Mon | Jul 26, 2021

Growth & Jobs | Get online or die, corporate trainer urges traditional businesses

Published:Tuesday | March 23, 2021 | 12:09 AM
Alicia Barnett
Alicia Barnett

Corporate trainer Alicia Barnett is urging Jamaican entrepreneurs to move away from the traditional brick-and-mortar business model and become more technologically based to survive in the post-pandemic world.

Barnett was speaking at the Current Trends and Issues Conference, staged virtually by the College of Business and Management at Northern Caribbean University on February 22 during Research Week 2021.

She defined the two categories of enterprises known in the business world – the ‘dinosaur’ and the ‘unicorn’. She explained that dinosaurs, or the brick-and-mortar business model, are enterprises that offer goods and services to persons who walk in, which is prevalent in Jamaica. In contrast, small to medium enterprises that have become global phenomena with a market value of over US$1billion are considered unicorns.

“The traditional brick-and-mortar will never ever be a unicorn. She will always be a dinosaur, and she will always become extinct if she fails to dance the waltz of technology,” Barnett said.

She suggested that traditional businesses in Jamaica can prepare for the new normal by changing leadership, focusing on core activities, and undertaking cost and asset retrenchment.

“A leader will determine whether or not your company fails,” said Barnett, while emphasising that leaders must be open to using the Internet and new technologies.

She encouraged brick-and-mortar enterprises to focus on their core business, instead of adding too many different products and services. She said that these businesses should only improve products based on the needs and preferences of its loyal customers who bring in at least 80 per cent of all revenue.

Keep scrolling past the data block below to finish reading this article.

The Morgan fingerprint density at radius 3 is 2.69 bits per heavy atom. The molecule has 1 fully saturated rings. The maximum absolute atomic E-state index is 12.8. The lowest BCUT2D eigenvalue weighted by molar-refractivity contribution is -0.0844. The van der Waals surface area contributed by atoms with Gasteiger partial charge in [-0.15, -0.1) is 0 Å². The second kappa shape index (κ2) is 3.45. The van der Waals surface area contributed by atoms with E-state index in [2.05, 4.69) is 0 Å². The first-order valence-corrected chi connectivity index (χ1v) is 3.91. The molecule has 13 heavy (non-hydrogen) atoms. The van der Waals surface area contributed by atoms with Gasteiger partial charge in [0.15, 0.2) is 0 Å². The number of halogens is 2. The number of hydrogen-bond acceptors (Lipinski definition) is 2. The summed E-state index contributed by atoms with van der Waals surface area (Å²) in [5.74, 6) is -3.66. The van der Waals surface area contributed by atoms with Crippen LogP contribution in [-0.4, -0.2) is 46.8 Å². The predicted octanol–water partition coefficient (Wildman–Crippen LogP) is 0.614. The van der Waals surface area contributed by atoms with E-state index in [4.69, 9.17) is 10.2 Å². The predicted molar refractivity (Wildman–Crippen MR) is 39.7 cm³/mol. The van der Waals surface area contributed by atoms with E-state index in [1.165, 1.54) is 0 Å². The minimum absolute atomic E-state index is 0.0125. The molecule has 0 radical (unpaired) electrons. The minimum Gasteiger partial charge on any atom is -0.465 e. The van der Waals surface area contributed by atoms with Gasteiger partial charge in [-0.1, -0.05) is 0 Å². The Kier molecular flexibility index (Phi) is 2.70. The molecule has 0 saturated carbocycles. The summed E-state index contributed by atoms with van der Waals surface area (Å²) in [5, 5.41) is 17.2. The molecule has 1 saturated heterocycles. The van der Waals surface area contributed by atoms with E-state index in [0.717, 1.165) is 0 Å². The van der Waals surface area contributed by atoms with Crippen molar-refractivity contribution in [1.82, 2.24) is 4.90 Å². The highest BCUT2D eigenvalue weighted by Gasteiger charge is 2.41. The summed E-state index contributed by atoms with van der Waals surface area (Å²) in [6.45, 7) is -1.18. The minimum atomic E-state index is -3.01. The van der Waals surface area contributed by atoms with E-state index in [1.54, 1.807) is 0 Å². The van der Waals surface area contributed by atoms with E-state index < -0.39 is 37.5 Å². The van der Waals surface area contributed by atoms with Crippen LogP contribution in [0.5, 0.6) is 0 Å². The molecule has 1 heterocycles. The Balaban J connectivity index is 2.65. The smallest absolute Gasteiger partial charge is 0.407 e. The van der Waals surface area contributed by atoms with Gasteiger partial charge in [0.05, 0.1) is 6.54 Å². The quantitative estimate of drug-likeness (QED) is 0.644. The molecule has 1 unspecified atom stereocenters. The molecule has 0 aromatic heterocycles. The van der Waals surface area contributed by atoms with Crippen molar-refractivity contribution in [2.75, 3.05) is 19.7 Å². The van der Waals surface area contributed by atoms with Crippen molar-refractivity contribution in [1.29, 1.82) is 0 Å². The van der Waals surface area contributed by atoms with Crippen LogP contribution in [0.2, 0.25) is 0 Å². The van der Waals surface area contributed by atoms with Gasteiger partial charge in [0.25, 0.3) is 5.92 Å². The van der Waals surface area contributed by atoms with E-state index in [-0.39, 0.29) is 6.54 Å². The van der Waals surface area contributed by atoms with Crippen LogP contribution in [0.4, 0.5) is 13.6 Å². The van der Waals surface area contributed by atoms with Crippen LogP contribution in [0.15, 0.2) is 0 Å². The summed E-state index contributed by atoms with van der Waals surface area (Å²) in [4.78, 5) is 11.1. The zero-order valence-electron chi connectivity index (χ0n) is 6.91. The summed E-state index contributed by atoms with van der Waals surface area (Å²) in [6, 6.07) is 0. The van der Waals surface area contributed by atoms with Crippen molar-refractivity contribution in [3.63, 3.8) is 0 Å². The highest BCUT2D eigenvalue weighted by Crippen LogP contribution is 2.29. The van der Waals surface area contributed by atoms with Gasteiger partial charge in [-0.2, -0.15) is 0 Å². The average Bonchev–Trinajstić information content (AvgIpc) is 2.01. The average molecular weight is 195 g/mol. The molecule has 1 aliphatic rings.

Barnett said this is where research and development comes into play, but lamented that Jamaican businesses are generally poor in this area. She advised that businesses could diversify their current assets to create products and services which are in demand – this asset retrenchment is how some Jamaican businesses remained profitable despite the financial downturn of the pandemic. She also highlighted the importance of cost strategy and pointed out how businesses saved on utilities through work-from-home measures during the pandemic.

Barnett noted that the challenges are that, unlike unicorns, Jamaican businesses struggle to find angel investors for start-up capital and fall short in securing the reliable Internet connection needed to utilise more effective marketing strategies. She observed that the local culture facilitates the brick-and-mortar business model.

“In the islands, we are very hospitable people. We like to see people, we like to touch people, we like the instant gratification of buying something, we like to hear the voice over the telephone talking to us,” she said.

However, Barnett said unicorns prioritise a growth culture instead. “Growth for them means that they’re going to be using the latest technology, they’re going to be using the most highly skilled person; customer retention is number one, and this goes arm in arm with technology,” she said.